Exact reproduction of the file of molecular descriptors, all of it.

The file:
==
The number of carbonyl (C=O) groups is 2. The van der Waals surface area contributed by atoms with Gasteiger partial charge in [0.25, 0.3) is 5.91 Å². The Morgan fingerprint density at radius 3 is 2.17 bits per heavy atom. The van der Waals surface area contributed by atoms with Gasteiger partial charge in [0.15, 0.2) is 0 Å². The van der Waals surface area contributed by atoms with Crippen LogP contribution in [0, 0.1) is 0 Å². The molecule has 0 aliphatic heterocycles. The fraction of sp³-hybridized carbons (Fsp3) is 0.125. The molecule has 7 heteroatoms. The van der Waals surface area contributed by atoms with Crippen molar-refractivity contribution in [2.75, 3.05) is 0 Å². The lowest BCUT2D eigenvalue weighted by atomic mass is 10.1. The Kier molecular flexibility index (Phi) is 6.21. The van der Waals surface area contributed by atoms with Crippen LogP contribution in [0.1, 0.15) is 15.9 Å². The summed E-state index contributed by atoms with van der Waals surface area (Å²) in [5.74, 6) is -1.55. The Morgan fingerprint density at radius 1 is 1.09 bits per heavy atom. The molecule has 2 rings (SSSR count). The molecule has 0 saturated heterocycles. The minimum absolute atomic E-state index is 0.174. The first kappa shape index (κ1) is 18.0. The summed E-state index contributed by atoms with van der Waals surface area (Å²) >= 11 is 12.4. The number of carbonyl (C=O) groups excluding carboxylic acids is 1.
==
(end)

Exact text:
The number of carbonyl (C=O) groups is 2. The van der Waals surface area contributed by atoms with Gasteiger partial charge in [0.25, 0.3) is 5.91 Å². The Morgan fingerprint density at radius 3 is 2.17 bits per heavy atom. The van der Waals surface area contributed by atoms with Gasteiger partial charge in [0.15, 0.2) is 0 Å². The van der Waals surface area contributed by atoms with Crippen LogP contribution in [0, 0.1) is 0 Å². The molecule has 0 aliphatic heterocycles. The fraction of sp³-hybridized carbons (Fsp3) is 0.125. The molecule has 7 heteroatoms. The van der Waals surface area contributed by atoms with Crippen molar-refractivity contribution in [2.75, 3.05) is 0 Å². The lowest BCUT2D eigenvalue weighted by atomic mass is 10.1. The Kier molecular flexibility index (Phi) is 6.21. The van der Waals surface area contributed by atoms with Crippen LogP contribution in [0.1, 0.15) is 15.9 Å². The summed E-state index contributed by atoms with van der Waals surface area (Å²) in [5.74, 6) is -1.55. The Morgan fingerprint density at radius 1 is 1.09 bits per heavy atom. The molecule has 2 rings (SSSR count). The molecule has 0 saturated heterocycles. The minimum absolute atomic E-state index is 0.174. The first kappa shape index (κ1) is 18.0. The summed E-state index contributed by atoms with van der Waals surface area (Å²) >= 11 is 12.4. The number of carbonyl (C=O) groups excluding carboxylic acids is 1.